Adoption Detectives has 30 years of experience.
The decision to find a birth family member or the child you placed for adoption (adoptee) can be daunting and difficult. You might wonder:
Many opt to search for birth relatives on their own. Unfortunately, too often searching for adoption records without professional support is a dead end.
Our team has spent 30 years reuniting those who have been separated through adoption. Our team is uniquely comprised of adoption constellation members who are well-versed in all adoption search scenarios.
Take the first steps in your search by filling out the form to the left for a free evaluation of your search.
What services do you provide?
We collect all available information from you regarding the party that you are searching for and conduct a search using all legal resources, databases, and public records at our disposal. We may then contact the other side to verify the relationship and assess their willingness to be contacted by our client, after which we convey all of the information we have collected to you.
ARE YOUR BIRTH RELATIVE SEARCHES GUARANTEED?
No licensed, private investigative firm can guarantee a positive outcome to an adoption search. In many cases, the information provided at the time of birth may have been falsified, incorrect or incomplete. What we will guarantee is we will not accept your search unless there is at least a 90% chance of us solving it.
WILL I RECEIVE UPDATES DURING MY BIRTH PARENT OR ADOPTEE SEARCH?
You will be working hand in hand with a number of our investigative research team members. Any time we have new information or additional questions, you will be contacted immediately.
HOW LONG DOES A BIRTH FAMILY SEARCH TAKE?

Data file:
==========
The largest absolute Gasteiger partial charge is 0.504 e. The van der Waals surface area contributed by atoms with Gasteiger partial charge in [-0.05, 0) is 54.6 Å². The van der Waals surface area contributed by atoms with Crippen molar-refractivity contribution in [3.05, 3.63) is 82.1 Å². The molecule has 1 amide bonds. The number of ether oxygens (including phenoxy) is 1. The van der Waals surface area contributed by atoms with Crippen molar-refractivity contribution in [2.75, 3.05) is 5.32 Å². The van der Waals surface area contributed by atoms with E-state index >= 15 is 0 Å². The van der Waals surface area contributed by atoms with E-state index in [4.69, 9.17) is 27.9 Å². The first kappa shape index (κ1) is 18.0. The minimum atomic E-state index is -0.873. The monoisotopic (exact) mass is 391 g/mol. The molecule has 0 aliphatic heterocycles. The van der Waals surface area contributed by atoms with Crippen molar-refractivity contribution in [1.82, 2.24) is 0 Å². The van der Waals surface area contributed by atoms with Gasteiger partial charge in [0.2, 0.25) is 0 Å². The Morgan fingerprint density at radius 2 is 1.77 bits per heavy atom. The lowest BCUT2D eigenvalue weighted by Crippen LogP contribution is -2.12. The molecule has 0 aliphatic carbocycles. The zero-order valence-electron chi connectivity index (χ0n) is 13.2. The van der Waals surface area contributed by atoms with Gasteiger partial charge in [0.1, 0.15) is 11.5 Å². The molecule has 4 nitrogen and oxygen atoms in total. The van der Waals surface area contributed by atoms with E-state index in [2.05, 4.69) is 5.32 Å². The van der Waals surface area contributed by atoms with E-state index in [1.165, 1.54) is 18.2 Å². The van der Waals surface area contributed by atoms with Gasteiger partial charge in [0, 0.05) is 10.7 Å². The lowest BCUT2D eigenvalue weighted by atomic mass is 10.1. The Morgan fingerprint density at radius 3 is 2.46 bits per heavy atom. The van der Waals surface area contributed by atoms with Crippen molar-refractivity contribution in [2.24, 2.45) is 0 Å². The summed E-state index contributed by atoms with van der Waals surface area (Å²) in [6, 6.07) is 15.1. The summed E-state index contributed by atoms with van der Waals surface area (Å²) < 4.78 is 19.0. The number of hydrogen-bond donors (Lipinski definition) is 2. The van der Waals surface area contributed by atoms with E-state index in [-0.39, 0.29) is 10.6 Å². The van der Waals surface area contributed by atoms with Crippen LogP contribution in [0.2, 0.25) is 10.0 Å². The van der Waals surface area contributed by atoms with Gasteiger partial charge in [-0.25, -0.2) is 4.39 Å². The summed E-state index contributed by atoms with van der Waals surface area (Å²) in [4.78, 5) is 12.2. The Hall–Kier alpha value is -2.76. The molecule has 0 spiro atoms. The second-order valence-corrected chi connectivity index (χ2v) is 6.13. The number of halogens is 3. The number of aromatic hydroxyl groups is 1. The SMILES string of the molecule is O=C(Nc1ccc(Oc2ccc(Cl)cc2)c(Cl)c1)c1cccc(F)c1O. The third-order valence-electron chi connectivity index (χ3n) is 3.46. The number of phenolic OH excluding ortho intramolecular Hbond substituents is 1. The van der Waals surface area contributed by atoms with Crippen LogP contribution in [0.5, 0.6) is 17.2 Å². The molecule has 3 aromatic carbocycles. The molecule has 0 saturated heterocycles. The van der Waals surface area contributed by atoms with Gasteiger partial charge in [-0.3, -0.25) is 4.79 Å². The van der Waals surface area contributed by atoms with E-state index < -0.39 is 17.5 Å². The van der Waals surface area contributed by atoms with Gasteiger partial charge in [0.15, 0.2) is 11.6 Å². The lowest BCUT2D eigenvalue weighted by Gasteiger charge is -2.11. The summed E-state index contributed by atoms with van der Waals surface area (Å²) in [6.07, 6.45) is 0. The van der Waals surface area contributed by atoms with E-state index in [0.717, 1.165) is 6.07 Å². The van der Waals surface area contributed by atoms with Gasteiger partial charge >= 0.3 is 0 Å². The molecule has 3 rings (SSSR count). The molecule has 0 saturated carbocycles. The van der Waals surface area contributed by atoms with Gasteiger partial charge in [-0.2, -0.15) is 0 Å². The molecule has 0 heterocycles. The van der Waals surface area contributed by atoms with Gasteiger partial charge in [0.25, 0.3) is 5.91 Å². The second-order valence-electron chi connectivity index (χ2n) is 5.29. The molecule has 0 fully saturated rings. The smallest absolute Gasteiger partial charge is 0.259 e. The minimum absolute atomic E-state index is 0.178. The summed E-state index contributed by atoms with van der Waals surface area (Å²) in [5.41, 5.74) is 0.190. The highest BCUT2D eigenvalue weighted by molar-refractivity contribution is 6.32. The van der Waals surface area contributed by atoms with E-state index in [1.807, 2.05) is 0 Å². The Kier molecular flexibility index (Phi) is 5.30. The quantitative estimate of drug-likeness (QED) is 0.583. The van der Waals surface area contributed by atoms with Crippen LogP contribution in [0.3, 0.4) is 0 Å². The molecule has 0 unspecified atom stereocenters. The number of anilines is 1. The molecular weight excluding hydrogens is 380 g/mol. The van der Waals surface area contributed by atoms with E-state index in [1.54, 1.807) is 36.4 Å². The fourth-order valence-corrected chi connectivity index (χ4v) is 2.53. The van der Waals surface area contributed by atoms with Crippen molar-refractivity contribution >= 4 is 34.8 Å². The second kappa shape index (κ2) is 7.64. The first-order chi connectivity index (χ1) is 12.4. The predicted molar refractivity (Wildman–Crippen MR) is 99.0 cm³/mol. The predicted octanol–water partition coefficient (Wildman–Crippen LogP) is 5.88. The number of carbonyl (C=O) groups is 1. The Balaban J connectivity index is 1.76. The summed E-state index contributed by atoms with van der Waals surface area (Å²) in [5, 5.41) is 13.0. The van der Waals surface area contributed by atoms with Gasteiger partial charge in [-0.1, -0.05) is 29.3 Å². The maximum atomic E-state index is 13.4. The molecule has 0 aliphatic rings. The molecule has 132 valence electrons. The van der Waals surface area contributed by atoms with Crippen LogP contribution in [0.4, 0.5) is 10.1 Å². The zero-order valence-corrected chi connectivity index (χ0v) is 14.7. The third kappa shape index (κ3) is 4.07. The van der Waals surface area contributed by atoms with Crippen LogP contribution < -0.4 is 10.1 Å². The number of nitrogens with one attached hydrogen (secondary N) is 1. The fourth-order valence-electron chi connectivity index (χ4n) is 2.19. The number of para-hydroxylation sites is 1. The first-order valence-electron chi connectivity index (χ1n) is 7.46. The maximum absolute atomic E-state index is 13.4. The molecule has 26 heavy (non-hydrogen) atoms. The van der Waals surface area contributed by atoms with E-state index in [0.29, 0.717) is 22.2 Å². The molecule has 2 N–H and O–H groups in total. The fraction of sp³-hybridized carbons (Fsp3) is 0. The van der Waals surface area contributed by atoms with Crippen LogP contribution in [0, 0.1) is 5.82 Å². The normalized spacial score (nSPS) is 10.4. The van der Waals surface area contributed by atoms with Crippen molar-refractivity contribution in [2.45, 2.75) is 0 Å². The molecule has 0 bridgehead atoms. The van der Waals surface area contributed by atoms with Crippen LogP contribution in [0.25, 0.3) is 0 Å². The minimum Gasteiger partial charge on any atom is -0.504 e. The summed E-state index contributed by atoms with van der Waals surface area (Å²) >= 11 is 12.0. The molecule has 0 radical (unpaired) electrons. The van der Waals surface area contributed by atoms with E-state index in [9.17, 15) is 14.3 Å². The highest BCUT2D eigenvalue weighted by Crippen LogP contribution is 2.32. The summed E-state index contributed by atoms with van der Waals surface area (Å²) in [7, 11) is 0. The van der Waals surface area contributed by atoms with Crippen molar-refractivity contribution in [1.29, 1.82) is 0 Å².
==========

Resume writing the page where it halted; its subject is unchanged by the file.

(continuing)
There is no way to gauge how long a search will take. Some searches could take a week; some could take months or years. Our shortest search took 2 hours, while some of our longer cases took 5 years. It all depends on how much information is provided and how cooperative the states and/or agencies involved are.
CAN I CANCEL MY ADOPTION-RELATED SEARCH?
You may cancel your search at any time; however, since you have paid in full and search fees are non-refundable we suggest you put a hold on your search instead. A hold will allow you to revisit the search at a later time. When searching, emotions may arise that you are not prepared for, and taking time to process while temporarily pausing your search can be helpful.
ARE YOUR SEARCHES DISCREET?
In the course of our search, it will be necessary to disclose some information surrounding the adoption to verify that we have the correct parties, but we do so in the most discreet manner possible while protecting the confidential nature of the search.
WHAT INFORMATION IS NEEDED TO START A SEARCH?
In your initial consultation, we will ask you specifics, but any dates, locations, organizations, and non-identifying information you have will be useful, even if you think it may be inconsequential.
WHY CAN'T I JUST SEARCH ONLINE?
Often the internet doesn’t contain enough information to enable someone to locate a birth relative on their own. We have access to additional resources, knowledge, and experience that enables us to resolve even some of the tougher cases.
CAN I SEARCH ON MY OWN?
Adoption.com has a free search and reunion guide, a free eBook containing stories and advice from those who have found birth relatives, and a free registry. We encourage you to take advantage of these services and contact us if additional help is needed.
WHY DOES SEARCHING HAVE TO COST MONEY?
Adoption.com provides many free resources and helpful content. When further investigative/search help is required, an experienced team of licensed investigators and/or researchers step in with tools and resources that are not freely available to the general public and incur additional expenses. In order to offset that expense, we charge a one-time, flat rate fee. Please complete the form to your left for a free evaluation of your search.
HOW SHOULD I APPROACH MAKING CONTACT/REUNION?
Every person, and thus every situation, is unique, but there are some common bits of advice from those who have been reunited: